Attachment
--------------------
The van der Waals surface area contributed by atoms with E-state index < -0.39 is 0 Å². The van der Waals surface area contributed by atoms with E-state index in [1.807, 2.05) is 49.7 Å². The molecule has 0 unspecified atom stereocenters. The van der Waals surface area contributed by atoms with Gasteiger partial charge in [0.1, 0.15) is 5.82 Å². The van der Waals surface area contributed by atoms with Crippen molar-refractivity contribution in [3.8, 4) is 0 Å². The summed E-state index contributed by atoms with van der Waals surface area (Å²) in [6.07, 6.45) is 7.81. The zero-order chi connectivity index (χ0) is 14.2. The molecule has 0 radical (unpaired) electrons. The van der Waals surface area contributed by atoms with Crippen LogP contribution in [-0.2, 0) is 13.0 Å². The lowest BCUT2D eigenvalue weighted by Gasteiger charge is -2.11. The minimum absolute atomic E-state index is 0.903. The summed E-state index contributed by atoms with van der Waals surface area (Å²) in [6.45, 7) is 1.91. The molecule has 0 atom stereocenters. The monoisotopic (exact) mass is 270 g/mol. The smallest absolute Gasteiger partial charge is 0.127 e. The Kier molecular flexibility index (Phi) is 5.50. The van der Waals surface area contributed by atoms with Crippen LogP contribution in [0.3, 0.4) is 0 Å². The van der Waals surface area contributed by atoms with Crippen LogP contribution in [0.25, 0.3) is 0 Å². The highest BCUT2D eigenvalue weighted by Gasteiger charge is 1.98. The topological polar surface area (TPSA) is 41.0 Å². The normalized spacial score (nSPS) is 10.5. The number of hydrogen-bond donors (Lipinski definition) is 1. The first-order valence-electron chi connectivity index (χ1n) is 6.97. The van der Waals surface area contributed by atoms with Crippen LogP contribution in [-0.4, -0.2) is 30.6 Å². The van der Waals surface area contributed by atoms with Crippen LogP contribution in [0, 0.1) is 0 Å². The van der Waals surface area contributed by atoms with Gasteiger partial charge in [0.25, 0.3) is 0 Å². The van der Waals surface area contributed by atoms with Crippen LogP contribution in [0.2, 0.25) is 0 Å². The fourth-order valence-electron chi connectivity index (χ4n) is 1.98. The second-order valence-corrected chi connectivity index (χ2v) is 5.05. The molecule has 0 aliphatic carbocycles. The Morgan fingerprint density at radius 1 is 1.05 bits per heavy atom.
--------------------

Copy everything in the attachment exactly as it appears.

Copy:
The van der Waals surface area contributed by atoms with E-state index < -0.39 is 0 Å². The van der Waals surface area contributed by atoms with E-state index in [1.807, 2.05) is 49.7 Å². The molecule has 0 unspecified atom stereocenters. The van der Waals surface area contributed by atoms with Gasteiger partial charge in [0.1, 0.15) is 5.82 Å². The van der Waals surface area contributed by atoms with Crippen molar-refractivity contribution in [3.8, 4) is 0 Å². The summed E-state index contributed by atoms with van der Waals surface area (Å²) in [6.07, 6.45) is 7.81. The zero-order chi connectivity index (χ0) is 14.2. The molecule has 0 radical (unpaired) electrons. The van der Waals surface area contributed by atoms with Crippen LogP contribution in [-0.2, 0) is 13.0 Å². The lowest BCUT2D eigenvalue weighted by Gasteiger charge is -2.11. The minimum absolute atomic E-state index is 0.903. The summed E-state index contributed by atoms with van der Waals surface area (Å²) in [6.45, 7) is 1.91. The molecule has 0 atom stereocenters. The monoisotopic (exact) mass is 270 g/mol. The smallest absolute Gasteiger partial charge is 0.127 e. The Kier molecular flexibility index (Phi) is 5.50. The van der Waals surface area contributed by atoms with Crippen LogP contribution in [0.3, 0.4) is 0 Å². The van der Waals surface area contributed by atoms with Crippen LogP contribution in [0.25, 0.3) is 0 Å². The highest BCUT2D eigenvalue weighted by Gasteiger charge is 1.98. The topological polar surface area (TPSA) is 41.0 Å². The normalized spacial score (nSPS) is 10.5. The number of hydrogen-bond donors (Lipinski definition) is 1. The first-order valence-electron chi connectivity index (χ1n) is 6.97. The van der Waals surface area contributed by atoms with Crippen LogP contribution in [-0.4, -0.2) is 30.6 Å². The van der Waals surface area contributed by atoms with Crippen LogP contribution in [0, 0.1) is 0 Å². The van der Waals surface area contributed by atoms with Gasteiger partial charge in [0.25, 0.3) is 0 Å². The van der Waals surface area contributed by atoms with Crippen LogP contribution in [0.2, 0.25) is 0 Å². The fourth-order valence-electron chi connectivity index (χ4n) is 1.98. The second-order valence-corrected chi connectivity index (χ2v) is 5.05. The molecule has 0 aliphatic carbocycles. The Morgan fingerprint density at radius 1 is 1.05 bits per heavy atom.